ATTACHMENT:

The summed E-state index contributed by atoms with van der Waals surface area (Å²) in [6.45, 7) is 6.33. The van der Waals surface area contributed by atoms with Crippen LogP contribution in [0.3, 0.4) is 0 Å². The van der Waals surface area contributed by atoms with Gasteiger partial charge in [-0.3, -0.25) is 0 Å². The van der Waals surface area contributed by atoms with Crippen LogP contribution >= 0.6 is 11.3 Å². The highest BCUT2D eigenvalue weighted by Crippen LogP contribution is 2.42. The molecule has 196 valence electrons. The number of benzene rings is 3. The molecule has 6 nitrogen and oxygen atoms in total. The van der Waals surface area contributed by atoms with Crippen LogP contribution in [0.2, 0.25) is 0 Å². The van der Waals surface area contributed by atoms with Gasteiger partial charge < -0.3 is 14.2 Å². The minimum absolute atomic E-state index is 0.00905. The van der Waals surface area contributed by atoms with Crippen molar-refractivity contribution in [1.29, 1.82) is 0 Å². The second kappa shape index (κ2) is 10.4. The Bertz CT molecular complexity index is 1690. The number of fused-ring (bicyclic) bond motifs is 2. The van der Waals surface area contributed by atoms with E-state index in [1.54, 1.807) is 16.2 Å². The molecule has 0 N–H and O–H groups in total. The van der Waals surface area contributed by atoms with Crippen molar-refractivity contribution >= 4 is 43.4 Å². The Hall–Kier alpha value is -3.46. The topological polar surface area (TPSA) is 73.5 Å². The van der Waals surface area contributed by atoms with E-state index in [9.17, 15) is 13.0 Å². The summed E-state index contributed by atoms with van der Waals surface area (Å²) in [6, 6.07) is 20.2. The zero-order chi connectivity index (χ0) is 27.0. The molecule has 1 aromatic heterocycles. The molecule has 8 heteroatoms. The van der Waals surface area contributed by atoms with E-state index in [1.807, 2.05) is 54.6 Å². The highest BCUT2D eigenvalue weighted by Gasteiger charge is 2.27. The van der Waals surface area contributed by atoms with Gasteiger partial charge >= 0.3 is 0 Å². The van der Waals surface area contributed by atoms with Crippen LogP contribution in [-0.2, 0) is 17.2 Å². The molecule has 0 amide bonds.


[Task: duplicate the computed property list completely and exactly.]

The summed E-state index contributed by atoms with van der Waals surface area (Å²) in [6.45, 7) is 6.33. The van der Waals surface area contributed by atoms with Crippen LogP contribution in [0.3, 0.4) is 0 Å². The van der Waals surface area contributed by atoms with Gasteiger partial charge in [-0.3, -0.25) is 0 Å². The van der Waals surface area contributed by atoms with Crippen LogP contribution >= 0.6 is 11.3 Å². The highest BCUT2D eigenvalue weighted by Crippen LogP contribution is 2.42. The molecule has 196 valence electrons. The number of benzene rings is 3. The molecule has 6 nitrogen and oxygen atoms in total. The van der Waals surface area contributed by atoms with Crippen LogP contribution in [0.2, 0.25) is 0 Å². The van der Waals surface area contributed by atoms with Gasteiger partial charge < -0.3 is 14.2 Å². The minimum absolute atomic E-state index is 0.00905. The van der Waals surface area contributed by atoms with Crippen molar-refractivity contribution in [1.29, 1.82) is 0 Å². The second kappa shape index (κ2) is 10.4. The Bertz CT molecular complexity index is 1690. The number of fused-ring (bicyclic) bond motifs is 2. The van der Waals surface area contributed by atoms with E-state index in [1.54, 1.807) is 16.2 Å². The molecule has 0 N–H and O–H groups in total. The van der Waals surface area contributed by atoms with Crippen molar-refractivity contribution >= 4 is 43.4 Å². The Hall–Kier alpha value is -3.46. The topological polar surface area (TPSA) is 73.5 Å². The van der Waals surface area contributed by atoms with E-state index in [9.17, 15) is 13.0 Å². The summed E-state index contributed by atoms with van der Waals surface area (Å²) in [6, 6.07) is 20.2. The zero-order chi connectivity index (χ0) is 27.0. The molecule has 1 aromatic heterocycles. The molecule has 8 heteroatoms. The van der Waals surface area contributed by atoms with E-state index in [1.807, 2.05) is 54.6 Å². The highest BCUT2D eigenvalue weighted by Gasteiger charge is 2.27. The van der Waals surface area contributed by atoms with Gasteiger partial charge >= 0.3 is 0 Å². The van der Waals surface area contributed by atoms with Crippen LogP contribution in [-0.2, 0) is 17.2 Å². The molecule has 0 amide bonds.